Canada Inflation Slows to 5.9%, Leaving Room for Rate Pause

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Canadian inflation pressures eased in January, leaving the Bank of Canada some room to hold interest rates at current levels next month even after a blockbuster jobs report.

The consumer price index rose 5.9% from a year ago, Statistics Canada reported Tuesday in Ottawa, slower than the 6.1% gain expected in a survey of economists and down from 6.3% in December. On a monthly basis, the index rose 0.5% in January, versus expectations of 0.7%.

Bonds rallied, pushing the benchmark two-year yield down to 4.163% at 8:54 a.m., about 7 basis points lower than its trading level prior to the data release. The Canadian dollar dropped. 

Two key yearly measures tracked closely by the central bank — the so-called trim and median core rates — edged lower, averaging 5.05% from an upwardly revised 5.25% a month earlier. Economists were also expecting a reading of 5.05%. 

“The Canadian data is showing clearly — surprisingly — a more disinflationary trend at the beginning of this year, and for sure that will comfort the Bank of Canada going into the March decision,” Dominique Lapointe, director of macro strategy at Manulife Investment Management, said. 

Inflation in services eased to 5.3% from 5.6% in December.

The data suggest that 425 basis points of interest-rate hikes in 11 months are starting to temper price gains, though inflation remains well above the Bank of Canada’s 2% target. The figures also support views that inflation will continue to ease this year, allowing the central bank to hold rates steady at 4.5% at its next decision on March 8.

Governor Tiff Macklem explicitly declared a conditional pause last month, saying policymakers would move to the sidelines and assess the impact of their rapid tightening on the economy. Macklem said he expects growth in output to be near zero in the first three quarters of this year, which will allow the economy to move from excess demand to modest excess supply and “relieve inflationary pressures.”

He forecasts the headline rate of price pressures to fall to 3% by midyear, and return to 2% target by 2024.

The inflation report came less than two weeks after jobs data showed employment grew by 150,000 positions, a 10-fold surge past expectations, while the jobless rate held steady at 5%. It was the fifth straight month of increases for a labor market that continues to defy all predictions of a coming slowdown this year.

Still, the central bank is likely to keep off the hiking path if price pressures continue to ease. Policymakers said the bar for raising rates is now much higher and that they would need to see an “accumulation of evidence” that price pressures and the economy aren’t cooling fast enough to consider another hike.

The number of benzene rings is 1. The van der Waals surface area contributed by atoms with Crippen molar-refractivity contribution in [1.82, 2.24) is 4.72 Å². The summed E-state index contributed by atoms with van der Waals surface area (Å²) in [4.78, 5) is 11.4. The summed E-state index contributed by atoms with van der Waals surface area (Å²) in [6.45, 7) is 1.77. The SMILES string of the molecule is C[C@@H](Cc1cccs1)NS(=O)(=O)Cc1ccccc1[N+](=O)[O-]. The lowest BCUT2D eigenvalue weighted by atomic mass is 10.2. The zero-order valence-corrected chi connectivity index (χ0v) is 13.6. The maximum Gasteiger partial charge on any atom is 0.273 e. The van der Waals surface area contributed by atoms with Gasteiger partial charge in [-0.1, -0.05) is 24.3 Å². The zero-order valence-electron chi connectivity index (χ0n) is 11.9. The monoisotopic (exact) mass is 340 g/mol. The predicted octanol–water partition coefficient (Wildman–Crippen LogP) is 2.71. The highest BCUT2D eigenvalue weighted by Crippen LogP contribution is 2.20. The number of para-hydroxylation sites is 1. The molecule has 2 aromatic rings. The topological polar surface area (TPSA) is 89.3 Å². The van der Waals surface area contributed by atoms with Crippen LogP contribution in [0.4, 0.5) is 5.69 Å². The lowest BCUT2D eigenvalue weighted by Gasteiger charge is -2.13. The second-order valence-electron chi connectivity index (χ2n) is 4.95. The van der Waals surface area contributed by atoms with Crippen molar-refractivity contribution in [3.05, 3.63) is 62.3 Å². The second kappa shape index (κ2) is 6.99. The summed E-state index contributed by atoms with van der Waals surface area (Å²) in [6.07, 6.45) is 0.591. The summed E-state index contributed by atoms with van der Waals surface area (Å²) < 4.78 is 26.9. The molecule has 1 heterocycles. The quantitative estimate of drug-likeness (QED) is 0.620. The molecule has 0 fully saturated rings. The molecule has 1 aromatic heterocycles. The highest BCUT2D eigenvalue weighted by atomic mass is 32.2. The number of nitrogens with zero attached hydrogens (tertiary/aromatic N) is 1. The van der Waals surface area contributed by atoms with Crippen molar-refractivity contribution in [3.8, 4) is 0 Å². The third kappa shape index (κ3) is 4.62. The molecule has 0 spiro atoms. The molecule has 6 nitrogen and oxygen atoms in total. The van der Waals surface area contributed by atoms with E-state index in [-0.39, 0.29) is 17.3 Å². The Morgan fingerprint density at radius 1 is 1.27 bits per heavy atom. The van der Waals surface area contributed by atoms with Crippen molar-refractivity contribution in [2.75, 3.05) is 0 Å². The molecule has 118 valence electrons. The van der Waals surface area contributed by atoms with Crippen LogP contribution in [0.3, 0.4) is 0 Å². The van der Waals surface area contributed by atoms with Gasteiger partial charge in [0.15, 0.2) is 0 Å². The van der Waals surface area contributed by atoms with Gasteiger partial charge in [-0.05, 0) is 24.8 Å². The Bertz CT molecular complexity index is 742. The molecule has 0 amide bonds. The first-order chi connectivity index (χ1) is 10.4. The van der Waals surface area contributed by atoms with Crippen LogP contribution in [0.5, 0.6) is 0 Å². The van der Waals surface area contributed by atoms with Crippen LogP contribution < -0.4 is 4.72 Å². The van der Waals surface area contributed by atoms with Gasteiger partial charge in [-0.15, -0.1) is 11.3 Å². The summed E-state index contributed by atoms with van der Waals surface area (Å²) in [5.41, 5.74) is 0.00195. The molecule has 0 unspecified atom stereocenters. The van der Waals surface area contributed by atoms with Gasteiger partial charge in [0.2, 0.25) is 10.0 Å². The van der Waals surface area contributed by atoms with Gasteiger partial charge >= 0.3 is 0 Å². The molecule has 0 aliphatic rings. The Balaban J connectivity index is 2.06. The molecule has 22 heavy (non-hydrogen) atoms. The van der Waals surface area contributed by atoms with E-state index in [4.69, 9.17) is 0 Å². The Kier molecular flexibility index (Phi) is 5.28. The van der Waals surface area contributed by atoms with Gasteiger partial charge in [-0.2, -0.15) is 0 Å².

Before Tuesday’s report, swaps traders were fully pricing in another 25 basis-point hike by July, which would bring the benchmark overnight rate to 4.75%.

While headline inflation in January grew at a slower pace in part due to a base-year effect, prices for cellular services and passenger cars contributed to the deceleration.

Higher prices for gasoline, meat and interest costs are among the biggest contributors to price gains last month.

In January, gasoline prices rose 2.9% year-over-year, food prices were up 10.4%, and the mortgage interest cost index jumped 21.2% — the largest increase since September 1982. Rent gained 5.8%.

“Today’s data added to evidence that inflation is coming under control, even as growth in the economy continues to hold up better than expected in the face of higher interest rates, creating a confusing picture for the Bank of Canada,” Andrew Grantham, an economist at Canadian Imperial Bank of Commerce, said in a note. 

Retail Sales

With inflation showing signs of cooling, Canadian consumers kept on spending despite higher interest rates weighing on indebted households.

An advance estimate suggested receipts for retailers jumped 0.7% in January, following a 0.5% increase in December, which was led by higher sales of motor vehicles and parts, the statistics agency said in another release on Tuesday.

The growth in December adds to a flat reading in November and a 1.3% gain in October, ending last year with relatively strong retail sales.

The data also show consumers remained resilient at the start of 2023 as a tight labor market — with unemployment near a record low and strong wage gains — has allowed many Canadians to keep buying goods and services.

Both the median estimate in a survey of economists and the statistics agency’s own estimate called for a 0.5% rise in December sales. Excluding auto and parts, retail sales fell 0.6%, and in volume terms, retail sales grew 1.3%.

The agency didn’t give details for the January number. But a similar development south of the border may provide some signals. Last month, US retail sales rose by the most in nearly two years, led by motor vehicles, furniture and restaurants.

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